Shetland Wool Week - A Special Menu at Hay's Dock
by Elizabeth Atia -
Shetland Wool Week, the annual world renowned celebration of Britain’s most northerly native sheep, the Shetland textile industry and the rural farming community on these islands, kicks off for its fifth year on October 4th 2014.
To celebrate, head chef Robert (Bob) Stephen at the Hay's Dock Café Restaurant in the Shetland Museum & Archives has developed a dedicated Shetland themed menu which will be served in addition to the main menus throughout the week.
Last night BBC Radio Shetland presenter Jane Moncrieff and I were invited along for a chat with the chef and a taster session of the special menu. Jane was recording for the next installment of Shetland's Larder, a radio program about all things Shetland food related.
Hay's Dock café restaurant is located on the upper floor of the Shetland Museum & Archives. It is a spacious, well lit café restaurant with large windows overlooking the last remaining area of original dock on the Lerwick waterfront - the stone pier you see is the original Hay's Dock dating back to the late 1820's. The large stone building you see on the the pier is the pier store, thought to be the only surviving example of this building type in Shetland, and it is used to store boating gear.
The café restaurant is named after this historical landmark provides the very finest Shetland produce, simply cooked and beautifully presented seven days a week. Keep an eye out for the artwork embedded into each table under protective glass. Each table has a different piece and they are quite intriguing!
There are three starters on offer for the Shetland Wool Week Menu including the soup of the day (because there always has to be a soup of the day, says Bob), haggis bonbons with chip shop curry sauce and house cured Shetland salmon with lemon aioli. For those skeptical about haggis - do give a try, it really is quite a remarkable dish much better than the sum of its ingredients. For these bonbons, a crispy deep fried coating hides a deliciously moist and flavoursome haggis. The bonbons are served with a creamy sweet curry sauce normally found in chip shops and the whole dish is garnished with watercress.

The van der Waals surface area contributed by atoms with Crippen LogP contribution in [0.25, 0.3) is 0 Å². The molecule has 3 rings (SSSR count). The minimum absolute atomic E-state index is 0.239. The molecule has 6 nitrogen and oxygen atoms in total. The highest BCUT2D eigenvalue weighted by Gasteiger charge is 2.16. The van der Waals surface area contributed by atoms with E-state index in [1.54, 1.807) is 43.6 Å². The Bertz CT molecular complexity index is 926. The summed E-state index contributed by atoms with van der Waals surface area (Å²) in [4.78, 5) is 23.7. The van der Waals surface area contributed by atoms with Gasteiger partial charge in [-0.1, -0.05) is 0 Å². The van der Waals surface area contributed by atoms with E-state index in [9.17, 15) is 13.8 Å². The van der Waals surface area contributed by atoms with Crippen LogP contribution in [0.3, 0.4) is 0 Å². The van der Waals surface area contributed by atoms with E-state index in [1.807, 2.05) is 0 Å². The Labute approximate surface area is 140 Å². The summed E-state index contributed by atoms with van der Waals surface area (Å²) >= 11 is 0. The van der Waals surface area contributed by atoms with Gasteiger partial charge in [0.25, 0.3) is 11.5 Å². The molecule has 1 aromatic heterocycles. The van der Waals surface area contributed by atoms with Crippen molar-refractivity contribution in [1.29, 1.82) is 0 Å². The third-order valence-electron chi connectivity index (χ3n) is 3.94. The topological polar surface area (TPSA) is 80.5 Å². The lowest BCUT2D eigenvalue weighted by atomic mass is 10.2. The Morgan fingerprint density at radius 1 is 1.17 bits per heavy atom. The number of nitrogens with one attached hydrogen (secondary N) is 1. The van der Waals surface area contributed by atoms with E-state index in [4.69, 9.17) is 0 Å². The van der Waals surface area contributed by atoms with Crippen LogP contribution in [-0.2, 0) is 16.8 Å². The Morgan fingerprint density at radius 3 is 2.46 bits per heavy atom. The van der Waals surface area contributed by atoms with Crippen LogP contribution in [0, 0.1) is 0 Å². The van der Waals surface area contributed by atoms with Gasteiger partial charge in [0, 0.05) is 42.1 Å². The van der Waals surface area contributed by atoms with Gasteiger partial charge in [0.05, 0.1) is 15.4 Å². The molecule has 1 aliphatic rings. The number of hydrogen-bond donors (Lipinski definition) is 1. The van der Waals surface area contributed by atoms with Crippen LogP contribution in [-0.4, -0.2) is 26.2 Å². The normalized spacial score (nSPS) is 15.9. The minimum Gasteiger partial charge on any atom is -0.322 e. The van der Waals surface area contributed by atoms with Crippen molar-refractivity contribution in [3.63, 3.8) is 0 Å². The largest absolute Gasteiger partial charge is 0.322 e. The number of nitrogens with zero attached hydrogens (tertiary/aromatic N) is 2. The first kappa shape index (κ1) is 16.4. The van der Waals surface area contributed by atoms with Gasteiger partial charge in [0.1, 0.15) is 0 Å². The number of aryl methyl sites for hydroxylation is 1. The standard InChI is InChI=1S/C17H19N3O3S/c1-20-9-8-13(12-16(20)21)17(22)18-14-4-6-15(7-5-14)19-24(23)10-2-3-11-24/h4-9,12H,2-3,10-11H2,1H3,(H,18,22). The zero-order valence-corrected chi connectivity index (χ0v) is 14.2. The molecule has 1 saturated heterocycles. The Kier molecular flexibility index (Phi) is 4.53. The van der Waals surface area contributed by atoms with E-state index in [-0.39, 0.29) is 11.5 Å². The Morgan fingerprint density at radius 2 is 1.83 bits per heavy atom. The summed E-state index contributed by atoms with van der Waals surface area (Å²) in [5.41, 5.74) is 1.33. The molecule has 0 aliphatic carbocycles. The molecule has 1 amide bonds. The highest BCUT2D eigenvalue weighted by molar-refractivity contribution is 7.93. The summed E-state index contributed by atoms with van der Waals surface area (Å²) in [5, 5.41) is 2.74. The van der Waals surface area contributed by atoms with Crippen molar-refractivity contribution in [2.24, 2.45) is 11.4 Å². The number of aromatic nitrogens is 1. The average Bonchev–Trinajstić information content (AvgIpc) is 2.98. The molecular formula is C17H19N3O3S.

Their Shetland salmon is cured in house in vodka and dill and is attractively presented on a black slate with capers, rocket, tomato, a lemon wedge and droplets of lemon flavoured aioli (a lemon infused mayonnaise). The salmon is beautifully tender and its delicate flavour is set off perfectly by the smooth, creamy lemon aioli and the sharpness of the capers. Yes, this dish went down rather well!
For the main course you can choose between a Shetland lamb stew, Shetland fish pie, and for the vegetarians, a beetroot risotto.
The Shetland lamb stew is made with locally reared lamb shoulder slow roasted to perfection before it is added to a stew of pearl barley, baby potatoes and root vegetables. It's proper, warming, Autumnal comfort food with succulent lamb that melts in your mouth.
The Shetland fish pie was my personal favourite of the three main courses. This mouthwatering pie is made from fresh market fish including smoked haddock, ling and tusk cooked in a white wine cream sauce. It is topped with a generous layer of creamy mash and a cheesy crumble garnished with fresh chopped parsley. Served piping hot in an individual casserole dish with a side of garden peas this was the main course I kept returning to for bite after bite... after bite!
The vegetarian option is a roast beetroot and smoked cheese risotto with crispy rocket. The crispy deep fried rocket gives a different flavour and texture to the dish, says Bob, and although it's a weird combination it works quite well. The dish has an attractive pink hue to it with chunks of roasted beetroot throughout.
It can be difficult for vegetarians to eat out at restaurants, but Bob is very reassuring that there many different options on the usual lunch time menu.
For afters there is Shetland fudge cheesecake with chunks of Shetland fudge embedded in a traditional vanilla cheesecake base, or Eton mess (as it's nice and popular). Unfortunately, neither Jane nor I had any room left for pudding after tasting all the starters and main dishes, so I have no photos to share with you of those.
Head Chef Bob Stephen has been a chef for 24 years. He began his career in Largs, near Glasgow and then moved to Edinburgh. After several years there he and his wife decided to move to Shetland, his wife's homeland.
Bob is passionate about using high quality produce when cooking, but also making meals affordable for customers. He believes he can make a difference to the food scene in Shetland - he has big dreams of turning Hay's Dock into an award-winning restaurant. He doesn't want it to be just any old restaurant, he wants it to be the best that Shetland has to offer.
His plans to achieve this include using local produce, cooked properly and presented beautifully. He wants to raise his standards with each new dish, keeping customer interest alive.
Hay's Dock is a pretty restaurant, Bob says, it's in an attractive location and he has big plans for it.
You can find the Hay's Dock café restaurant on Facebook and have a look at their menus, including their special Wool Week Menu on their website. I would urge you to go and have a taste for yourself - me, I can't wait to return!
To find out more about Shetland Wool Week follow them on Twitter and Facebook and have a browse through their website where you can watch live streaming of the events happening in the Shetland Museum & Archives Boat Hall.
Tune in to BBC Radio Shetland (92.7 fm) on Wednesday the 15th of October to hear Jane's Shetland's Larder program. Alternately, you can listen via the Soundcloud link on their Facebook page.